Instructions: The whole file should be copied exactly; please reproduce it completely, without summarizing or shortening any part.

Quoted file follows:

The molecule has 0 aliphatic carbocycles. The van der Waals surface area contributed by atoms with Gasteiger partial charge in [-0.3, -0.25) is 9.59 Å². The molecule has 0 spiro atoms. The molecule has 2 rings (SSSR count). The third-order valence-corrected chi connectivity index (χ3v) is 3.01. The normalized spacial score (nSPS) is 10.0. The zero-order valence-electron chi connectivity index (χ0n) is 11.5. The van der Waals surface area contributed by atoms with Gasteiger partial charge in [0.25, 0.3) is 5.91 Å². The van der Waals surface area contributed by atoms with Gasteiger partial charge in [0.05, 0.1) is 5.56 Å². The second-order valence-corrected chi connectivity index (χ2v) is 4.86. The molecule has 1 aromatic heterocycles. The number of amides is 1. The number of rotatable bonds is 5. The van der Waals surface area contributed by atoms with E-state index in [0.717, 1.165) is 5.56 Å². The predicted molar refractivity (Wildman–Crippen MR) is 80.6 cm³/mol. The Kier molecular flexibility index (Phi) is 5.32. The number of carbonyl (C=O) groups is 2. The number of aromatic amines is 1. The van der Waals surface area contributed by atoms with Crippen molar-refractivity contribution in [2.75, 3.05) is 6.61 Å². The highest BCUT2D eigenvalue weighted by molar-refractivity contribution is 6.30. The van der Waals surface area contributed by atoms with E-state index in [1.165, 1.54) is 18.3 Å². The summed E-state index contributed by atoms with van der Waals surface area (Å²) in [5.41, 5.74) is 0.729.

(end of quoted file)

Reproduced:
The molecule has 0 aliphatic carbocycles. The van der Waals surface area contributed by atoms with Gasteiger partial charge in [-0.3, -0.25) is 9.59 Å². The molecule has 0 spiro atoms. The molecule has 2 rings (SSSR count). The third-order valence-corrected chi connectivity index (χ3v) is 3.01. The normalized spacial score (nSPS) is 10.0. The zero-order valence-electron chi connectivity index (χ0n) is 11.5. The van der Waals surface area contributed by atoms with Gasteiger partial charge in [0.25, 0.3) is 5.91 Å². The van der Waals surface area contributed by atoms with Gasteiger partial charge in [0.05, 0.1) is 5.56 Å². The second-order valence-corrected chi connectivity index (χ2v) is 4.86. The molecule has 1 aromatic heterocycles. The number of amides is 1. The number of rotatable bonds is 5. The van der Waals surface area contributed by atoms with E-state index in [0.717, 1.165) is 5.56 Å². The predicted molar refractivity (Wildman–Crippen MR) is 80.6 cm³/mol. The Kier molecular flexibility index (Phi) is 5.32. The number of carbonyl (C=O) groups is 2. The number of aromatic amines is 1. The van der Waals surface area contributed by atoms with Crippen molar-refractivity contribution in [2.75, 3.05) is 6.61 Å². The highest BCUT2D eigenvalue weighted by molar-refractivity contribution is 6.30. The van der Waals surface area contributed by atoms with E-state index in [1.165, 1.54) is 18.3 Å². The summed E-state index contributed by atoms with van der Waals surface area (Å²) in [5.41, 5.74) is 0.729.